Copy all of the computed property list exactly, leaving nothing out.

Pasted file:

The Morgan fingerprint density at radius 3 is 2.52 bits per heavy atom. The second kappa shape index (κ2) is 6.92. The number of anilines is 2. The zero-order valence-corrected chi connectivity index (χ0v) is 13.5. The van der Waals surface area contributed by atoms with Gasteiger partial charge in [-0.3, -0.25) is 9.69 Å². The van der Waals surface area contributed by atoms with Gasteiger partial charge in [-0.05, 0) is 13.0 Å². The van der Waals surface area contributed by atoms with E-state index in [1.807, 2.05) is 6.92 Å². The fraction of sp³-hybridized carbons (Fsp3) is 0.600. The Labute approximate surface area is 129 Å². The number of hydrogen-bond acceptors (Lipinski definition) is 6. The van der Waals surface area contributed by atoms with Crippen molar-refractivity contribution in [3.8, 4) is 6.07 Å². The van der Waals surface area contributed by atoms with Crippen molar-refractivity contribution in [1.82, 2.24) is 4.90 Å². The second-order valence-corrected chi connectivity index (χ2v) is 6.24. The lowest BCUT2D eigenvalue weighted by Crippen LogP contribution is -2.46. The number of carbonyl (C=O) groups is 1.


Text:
The Morgan fingerprint density at radius 3 is 2.52 bits per heavy atom. The second kappa shape index (κ2) is 6.92. The number of anilines is 2. The zero-order valence-corrected chi connectivity index (χ0v) is 13.5. The van der Waals surface area contributed by atoms with Gasteiger partial charge in [-0.3, -0.25) is 9.69 Å². The van der Waals surface area contributed by atoms with Gasteiger partial charge in [-0.05, 0) is 13.0 Å². The van der Waals surface area contributed by atoms with E-state index in [1.807, 2.05) is 6.92 Å². The fraction of sp³-hybridized carbons (Fsp3) is 0.600. The Labute approximate surface area is 129 Å². The number of hydrogen-bond acceptors (Lipinski definition) is 6. The van der Waals surface area contributed by atoms with Crippen molar-refractivity contribution in [3.8, 4) is 6.07 Å². The van der Waals surface area contributed by atoms with Crippen molar-refractivity contribution in [1.82, 2.24) is 4.90 Å². The second-order valence-corrected chi connectivity index (χ2v) is 6.24. The lowest BCUT2D eigenvalue weighted by Crippen LogP contribution is -2.46. The number of carbonyl (C=O) groups is 1.